but for some 'bicycledriving' jokers and a handful of bike forums posters, there's no support for these wild mischaracterizations about bicyclists requirements to pull off the roadway.

like I said, this must be one hell of an oversight!!

Last edited by Bekologist; 12-20-09 at 08:50 PM.
Bekologist is offline  
Old 12-20-09, 08:52 PM
  #395  
jputnam
Senior Member
 
jputnam's Avatar
 
Join Date: Nov 2009
Location: Pacific, WA
Posts: 1,260

Bikes: Custom 531ST touring, Bilenky Viewpoint, Bianchi Milano, vintage Condor racer

Mentioned: 0 Post(s)
Tagged: 0 Thread(s)
Quoted: 1 Post(s)
Likes: 0
Liked 2 Times in 2 Posts
Originally Posted by Bekologist View Post
NO STATE THAT HAS A SMV-I-POR law has any suggestion in drivers manuals or bicyclist operating manuals that bicyclists are required to pull off the road when traffic gets bad! not on mountain roads when traffic back up, not a mention of this SMV-POR law even applying!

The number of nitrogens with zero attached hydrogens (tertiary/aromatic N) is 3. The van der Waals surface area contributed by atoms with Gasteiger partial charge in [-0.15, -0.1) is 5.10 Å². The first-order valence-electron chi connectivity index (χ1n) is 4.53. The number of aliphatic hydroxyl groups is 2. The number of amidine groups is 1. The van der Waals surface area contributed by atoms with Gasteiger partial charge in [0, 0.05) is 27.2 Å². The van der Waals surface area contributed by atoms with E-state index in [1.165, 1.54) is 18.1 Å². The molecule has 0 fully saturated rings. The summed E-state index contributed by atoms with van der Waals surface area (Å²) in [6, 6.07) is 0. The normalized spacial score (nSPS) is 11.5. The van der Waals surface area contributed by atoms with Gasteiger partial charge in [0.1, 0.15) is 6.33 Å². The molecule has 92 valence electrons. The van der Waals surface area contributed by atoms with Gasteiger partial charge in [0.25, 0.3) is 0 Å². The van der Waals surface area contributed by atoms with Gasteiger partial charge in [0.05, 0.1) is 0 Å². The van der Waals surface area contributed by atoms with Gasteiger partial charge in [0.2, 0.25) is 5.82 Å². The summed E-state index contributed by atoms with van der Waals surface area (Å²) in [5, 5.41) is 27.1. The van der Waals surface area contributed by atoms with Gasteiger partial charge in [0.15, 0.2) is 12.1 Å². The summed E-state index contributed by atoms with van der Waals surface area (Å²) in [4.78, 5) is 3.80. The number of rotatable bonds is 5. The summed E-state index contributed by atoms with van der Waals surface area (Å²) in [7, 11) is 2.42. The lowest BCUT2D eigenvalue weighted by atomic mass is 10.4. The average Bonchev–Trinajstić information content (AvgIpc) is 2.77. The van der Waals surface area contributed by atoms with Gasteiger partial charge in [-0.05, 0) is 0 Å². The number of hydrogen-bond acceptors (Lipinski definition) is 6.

So have you found any that specifically address railroad crossing gates applying to bicycles?

Could it be there's no need for bicycle-specific materials to address rules that apply to all vehicles?

Unless you come up with something more convincing than references to what happens not to appear in secondary sources, I'll continue to side with WSDOT and BAW that the law applies to all vehicles, including bikes.
jputnam is offline  
Old 12-20-09, 09:00 PM
  #396  
danarnold
Kaffee Nazi
 
danarnold's Avatar
 
Join Date: Jul 2009
Location: Richland, WA
Posts: 1,374

Bikes: 2009 Kestrel RT800, 2007 Roubaix, 1976 Lambert-Viscount

Mentioned: 0 Post(s)
Tagged: 0 Thread(s)
Quoted: 1 Post(s)
Likes: 0